For example, while the first scene break emphasizes the threat of the pigeon, the break between the 7:21 am and 7:24 am timestamps probably doesn’t need to happen—or perhaps that 7:21 am scene isn’t needed at all. It’s not necessarily moving the narrative forward, and shorter scenes—ones that increase tension—don’t do the best work when they’re not building to something specific. The next major piece of action that happens is Karla’s arrival, and connecting some of the scenes that lead up to it would help pace “Pigeon” according to what’s happening in the story—a pace that’ll feel more organic.
Scene pacing is a tool like anything else, and while tying our stories closely to their structures can make us work more creatively to tell a story within those restrictions, they can also take good tools out of our hands. Having a flow of longer and shorter scenes lets the author set a pace that tells readers what’s important here. It also lets us use the length of scenes as a tool—like short and long phrases in music—to keep readers’ attention on the plot. It’s a tool worth having, I think, especially in a story as subtle and atmospheric as “Pigeon”.
Pacing is especially important for “Pigeon,” I think, because the story’s about a certain kind of social cohesion. If the structure of the story isn’t reflecting that idea—if the way the story is told is chopped-up, separated, and atomized—the structure and theme will pull against each other, and readers will feel lost—but might not know why.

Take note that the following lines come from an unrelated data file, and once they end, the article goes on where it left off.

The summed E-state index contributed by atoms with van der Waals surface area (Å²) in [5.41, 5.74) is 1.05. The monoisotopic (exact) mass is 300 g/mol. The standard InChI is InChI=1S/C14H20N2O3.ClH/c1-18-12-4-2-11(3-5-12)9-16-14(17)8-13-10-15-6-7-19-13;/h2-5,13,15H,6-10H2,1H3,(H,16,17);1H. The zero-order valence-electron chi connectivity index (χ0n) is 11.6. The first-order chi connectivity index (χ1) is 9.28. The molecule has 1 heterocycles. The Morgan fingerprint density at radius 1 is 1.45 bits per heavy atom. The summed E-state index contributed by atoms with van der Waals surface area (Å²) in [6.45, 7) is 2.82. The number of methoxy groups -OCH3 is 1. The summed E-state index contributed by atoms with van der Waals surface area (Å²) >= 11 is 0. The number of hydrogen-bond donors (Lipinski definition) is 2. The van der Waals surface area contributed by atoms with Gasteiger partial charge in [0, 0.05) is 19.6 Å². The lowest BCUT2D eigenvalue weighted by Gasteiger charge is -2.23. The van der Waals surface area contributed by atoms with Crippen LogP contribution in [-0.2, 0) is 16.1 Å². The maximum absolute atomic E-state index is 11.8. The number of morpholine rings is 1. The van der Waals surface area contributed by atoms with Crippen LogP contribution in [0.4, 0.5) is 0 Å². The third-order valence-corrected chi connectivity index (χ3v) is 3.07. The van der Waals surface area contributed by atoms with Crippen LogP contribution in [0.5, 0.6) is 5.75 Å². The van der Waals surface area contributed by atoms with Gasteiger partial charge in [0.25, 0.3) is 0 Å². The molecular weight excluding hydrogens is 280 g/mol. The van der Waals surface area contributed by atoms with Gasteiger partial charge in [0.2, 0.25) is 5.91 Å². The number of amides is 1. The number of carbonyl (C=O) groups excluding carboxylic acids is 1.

Most importantly, it’ll also force “Pigeon” to stop covering over its weakest point: falling into explaining some aspect of its world, and then just interrupting that with the scene break instead of finding a way to integrate its worldbuilding information into the story proper. “Pigeon” spends a lot of time telling readers about its world instead of moving its characters within that world. It’s a technique that gets more and more visible as it’s repeated, and it means “Pigeon” slows down, wanders, and loses steam in the middle—after the pigeon threat is dealt with.
For the same reasons, I’d also suggest creating stronger ties between the different elements of Brem’s Sunday. Brem’s friends, guests, and companions are a community; what connections can “Pigeon” show between them, and not just to Brem? They have relationships that don’t involve him, but as it stands, mostly they interact with Brem—and not each other, or the house by itself. The secondary characters aren’t getting to be people right now.
Building this space into an actual community with those interacts would add some nuance and texture to some of the more generalized character descriptions. For example, Fariq gets pushed into a stereotype a little too easily: “Fariq grew up during the first decades after the crash and lived in a small flat amidst a lot of domestic violence, but despite everything, he has a curious and cheerful personality and boundless energy.” It’s a little more like how a social worker or work manager would talk about a staff member than how someone talks about the people they care about and live with. Being able to see Fariq interact with others, and through others’ eyes, would give him a stronger personality without having to add too much more to the story.
I think those major points will get “Pigeon” to a middle draft—one where the structure is better set, the characters feel more like a community, and what’s important in this plot is clearer. They won’t yet get it to a state where it’s ready to submit to magazines. But sometimes working on our fiction is a process of dealing with the most obvious fixes first, and then seeing where that gets us. I’m pretty sure that once the fundamentals are dealt with, “Pigeon” will emerge into the unique story it is.
Thanks for the read, and best of luck!
–Leah Bobet, author of Above (2012) and An Inheritance of Ashes (2015)